Promoting health and wellness on our campus and in the community
As an academic health center, we have a proud mission that extends beyond treating the sick - promoting health and wellness has long been a vital part of what we do for our patients, our employees and students, and the community as a whole. Increasingly our nation's health care system is changing in ways that reinforce the importance of wellness, prevention and effective disease management. More than ever before, hospitals and clinicians are being rewarded for keeping people healthy and out of the hospital, rather than the more traditional model of being paid for taking care of people once they're sick. With preventable illness and often manageable chronic diseases taking a significant toll in terms of mortality, quality of life, productivity, and health care resources, it's essential for academic health centers to lead the effort to find effective strategies to promote good health through prevention, wellness programs, and tools to help patients and the public take charge of their health.
The Centers for Disease Control and Prevention (CDC) has defined obesity as an epidemic. It accounts for more than 10% of U.S. medical costs, or about $150 billion a year. Currently 1 in 3 adults and nearly 1 in 6 children are obese, so finding effective ways to help patients reach and maintain a healthy weight is one of the most important ways an academic health center can improve health and well-being among the populations it serves. We know that cultural changes such as the increased presence of higher calorie foods and larger portion sizes have contributed to the obesity epidemic in the past few decades. At the same time, Penn State Hershey researchers are finding that other societal changes, like the advent of social media, may be useful in fighting it.
A recent study conducted by Jennifer L. Kraschnewski, M.D., M.P.H., assistant professor of medicine and public health sciences, Christopher Sciamanna, M.D., M.P.H., professor of medicine and public health sciences, and chief of the Division of General Internal Medicine, and colleagues in Hershey and at University Park, demonstrated the effectiveness of a web-based weight loss program that features successful strategies of others who have lost weight. The researchers designed a website called Achieve Together using data gathered from a previous study that identified key behaviors associated with successfully maintaining a weight loss of 30 pounds or more. The website matched users to role models closest to them in age, gender, and target weight, and allowed them to view their role models' strategies for weight loss, which they could then use to develop their own weight-loss plan. Over the course of twelve weeks, study participants who used the web-based program lost an average of 4.5 pounds more than members of a control group of people trying to lose weight on their own. As the researchers suggest, since web-based programs like this one entail minimal costs, they could prove to be a cost-effective way to promote and support weight loss.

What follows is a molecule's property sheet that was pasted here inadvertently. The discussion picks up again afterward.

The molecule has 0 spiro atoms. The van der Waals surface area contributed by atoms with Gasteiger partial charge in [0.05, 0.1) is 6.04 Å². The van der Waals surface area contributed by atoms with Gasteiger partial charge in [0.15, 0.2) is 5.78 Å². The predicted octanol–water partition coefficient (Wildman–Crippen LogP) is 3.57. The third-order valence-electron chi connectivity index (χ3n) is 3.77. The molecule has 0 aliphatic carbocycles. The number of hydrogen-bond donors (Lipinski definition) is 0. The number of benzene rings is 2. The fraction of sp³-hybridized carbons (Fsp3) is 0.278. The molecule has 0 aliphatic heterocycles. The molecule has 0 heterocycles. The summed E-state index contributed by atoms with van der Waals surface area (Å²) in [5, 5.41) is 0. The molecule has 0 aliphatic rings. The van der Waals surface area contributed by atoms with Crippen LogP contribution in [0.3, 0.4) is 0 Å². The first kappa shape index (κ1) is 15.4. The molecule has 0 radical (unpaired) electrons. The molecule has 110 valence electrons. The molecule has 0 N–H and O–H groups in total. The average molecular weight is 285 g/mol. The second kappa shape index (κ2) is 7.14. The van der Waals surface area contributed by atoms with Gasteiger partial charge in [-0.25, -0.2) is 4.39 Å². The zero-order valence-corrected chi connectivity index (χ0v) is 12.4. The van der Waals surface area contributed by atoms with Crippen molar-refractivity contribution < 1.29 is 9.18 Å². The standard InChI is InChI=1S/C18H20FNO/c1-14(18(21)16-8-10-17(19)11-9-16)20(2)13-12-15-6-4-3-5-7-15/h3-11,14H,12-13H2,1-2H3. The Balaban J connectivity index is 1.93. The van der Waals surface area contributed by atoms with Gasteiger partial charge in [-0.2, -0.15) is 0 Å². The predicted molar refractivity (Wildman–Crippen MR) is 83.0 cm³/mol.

As anyone who has struggled to change their health habits knows, it is easier to develop healthy habits early in life than to make significant behavior changes later on. That's why many of Penn State Hershey's efforts to promote wellness and healthy lifestyles focus on children's health. Even in children, chronic disease and health risk factors such as obesity are becoming more common, leading to tragic predictions that today's children may be the first generation of Americans with a lower life expectancy than their parents. Over the past three decades, the percentage of children who are overweight has more than doubled. In addition to causing physical health problems such as Type 2 diabetes - once rare in children - overweight and obesity can take a toll on children's social and emotional health.
Helping kids to embrace healthy lifestyles at a young age prepares them to continue making good health decisions and to enjoy healthier lives as adults. The Center for Nutrition and Activity Promotion (CNAP), through its nrgBalance program, reaches children and schools across Pennsylvania with programs that encourage balancing healthy eating with physical activity. CNAP provides school leaders with the resources and technical assistance they need to make schools a healthier environment for kids, including programs to promote walking and pedestrian safety, outdoor recreation, and healthy meals and snacks. Special events like "Go for the Greens" and "Apple Crunch" make trying healthy fruits and vegetables fun for kids. Though the nrgBalance program is primarily school-based, it recognizes the vital role that families play in the health of children, providing many online resources for parents so that the entire family can embrace the goals of eating healthy and becoming physically active. Since it was first launched in the 2003-04 school year, the nrgBalance campaign has reached nearly 2.7 million children in Pennsylvania.